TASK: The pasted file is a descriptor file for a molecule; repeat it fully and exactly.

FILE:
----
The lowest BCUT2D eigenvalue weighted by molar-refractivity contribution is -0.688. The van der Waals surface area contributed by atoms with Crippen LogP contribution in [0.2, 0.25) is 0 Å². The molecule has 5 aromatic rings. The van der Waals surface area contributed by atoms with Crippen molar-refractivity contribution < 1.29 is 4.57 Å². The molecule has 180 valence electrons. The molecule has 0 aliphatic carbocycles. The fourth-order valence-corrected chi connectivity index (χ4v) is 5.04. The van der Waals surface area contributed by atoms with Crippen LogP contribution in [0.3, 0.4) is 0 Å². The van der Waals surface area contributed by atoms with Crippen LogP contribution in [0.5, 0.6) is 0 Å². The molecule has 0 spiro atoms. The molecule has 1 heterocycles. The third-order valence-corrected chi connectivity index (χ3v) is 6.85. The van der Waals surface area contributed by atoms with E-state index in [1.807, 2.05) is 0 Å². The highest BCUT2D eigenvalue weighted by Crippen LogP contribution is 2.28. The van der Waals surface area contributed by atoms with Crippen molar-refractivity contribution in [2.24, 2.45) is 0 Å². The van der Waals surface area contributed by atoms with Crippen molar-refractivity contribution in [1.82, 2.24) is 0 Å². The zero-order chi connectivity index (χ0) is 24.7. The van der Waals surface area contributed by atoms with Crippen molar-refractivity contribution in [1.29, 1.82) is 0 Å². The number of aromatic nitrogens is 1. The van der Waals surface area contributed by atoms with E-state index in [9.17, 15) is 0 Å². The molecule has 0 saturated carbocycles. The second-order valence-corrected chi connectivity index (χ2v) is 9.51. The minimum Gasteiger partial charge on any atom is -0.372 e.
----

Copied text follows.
The lowest BCUT2D eigenvalue weighted by molar-refractivity contribution is -0.688. The van der Waals surface area contributed by atoms with Crippen LogP contribution in [0.2, 0.25) is 0 Å². The molecule has 5 aromatic rings. The van der Waals surface area contributed by atoms with Crippen molar-refractivity contribution < 1.29 is 4.57 Å². The molecule has 180 valence electrons. The molecule has 0 aliphatic carbocycles. The fourth-order valence-corrected chi connectivity index (χ4v) is 5.04. The van der Waals surface area contributed by atoms with Crippen LogP contribution in [0.3, 0.4) is 0 Å². The van der Waals surface area contributed by atoms with Crippen LogP contribution in [0.5, 0.6) is 0 Å². The molecule has 0 spiro atoms. The molecule has 1 heterocycles. The third-order valence-corrected chi connectivity index (χ3v) is 6.85. The van der Waals surface area contributed by atoms with E-state index in [1.807, 2.05) is 0 Å². The highest BCUT2D eigenvalue weighted by Crippen LogP contribution is 2.28. The van der Waals surface area contributed by atoms with Crippen molar-refractivity contribution in [2.24, 2.45) is 0 Å². The van der Waals surface area contributed by atoms with Crippen molar-refractivity contribution in [1.82, 2.24) is 0 Å². The zero-order chi connectivity index (χ0) is 24.7. The van der Waals surface area contributed by atoms with Crippen molar-refractivity contribution in [1.29, 1.82) is 0 Å². The number of aromatic nitrogens is 1. The van der Waals surface area contributed by atoms with E-state index in [9.17, 15) is 0 Å². The molecule has 0 saturated carbocycles. The second-order valence-corrected chi connectivity index (χ2v) is 9.51. The minimum Gasteiger partial charge on any atom is -0.372 e.